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Pacemakers
About Pacemakers
Patients with very slow heart rhythms, bradycardias, may need to have a permanent pacemaker inserted. The main reasons a pacemaker would be required are:
  1. Blocked or injured areas in the conduction system caused by normal aging or following an ablation.


  2. A combination of fast and slow heart rates requiring medications to control the fast rhythms and a pacemaker to prevent the slow rhythms.


How Pacemakers Work
The pacemaker system performs two functions: pacing and sensing.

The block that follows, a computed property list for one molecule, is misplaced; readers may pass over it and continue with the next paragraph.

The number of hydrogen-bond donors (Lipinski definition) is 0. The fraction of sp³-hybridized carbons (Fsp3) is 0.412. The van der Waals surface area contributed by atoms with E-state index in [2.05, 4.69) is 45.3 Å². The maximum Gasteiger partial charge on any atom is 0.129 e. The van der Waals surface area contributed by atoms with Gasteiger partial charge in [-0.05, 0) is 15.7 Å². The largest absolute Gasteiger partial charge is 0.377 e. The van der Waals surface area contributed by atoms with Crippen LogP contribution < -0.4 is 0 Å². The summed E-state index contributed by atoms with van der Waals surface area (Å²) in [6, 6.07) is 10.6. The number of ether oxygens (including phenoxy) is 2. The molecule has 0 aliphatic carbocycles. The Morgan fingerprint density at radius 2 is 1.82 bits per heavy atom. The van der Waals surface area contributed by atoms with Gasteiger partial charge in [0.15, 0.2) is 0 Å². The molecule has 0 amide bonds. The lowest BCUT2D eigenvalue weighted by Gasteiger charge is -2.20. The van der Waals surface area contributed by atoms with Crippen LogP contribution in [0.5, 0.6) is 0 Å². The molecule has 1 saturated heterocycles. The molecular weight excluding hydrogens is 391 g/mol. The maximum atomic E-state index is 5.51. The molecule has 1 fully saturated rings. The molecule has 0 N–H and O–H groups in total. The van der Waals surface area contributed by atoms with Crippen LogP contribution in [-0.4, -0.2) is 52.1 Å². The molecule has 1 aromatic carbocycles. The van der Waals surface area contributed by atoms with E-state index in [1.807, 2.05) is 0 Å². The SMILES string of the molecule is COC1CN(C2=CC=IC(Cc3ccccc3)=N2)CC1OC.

Pacing
An electrical stimulus comes from the generator and travels down the lead to stimulate the heart muscle, causing the heart to contract. The pacemaker is set for a certain heart rate--for example, 70 beats/minute (bpm).

Sensing
The lead not only delivers an electrical stimulus to the heart muscle, but it also senses or "sees" your heart's own natural activity and does not pace if your heartbeat is faster than the programmed rate of the pacemaker.

If you need a pacemaker, your doctor will explain the causes of your rhythm disturbance and why it is necessary. You will then be asked to sign a consent form.

Your physician will discuss the particular type of pacemaker best suited to your needs.
Anatomy & Physiology Anatomy & Physiology
Cardiac Contractility Cardiac Contractility
Coronary Circulation Coronary Circulation
Electrophysiology Electrophysiology
Non-Invasive Cardiology Non-Invasive Cardiology
Pacemakers Pacemakers


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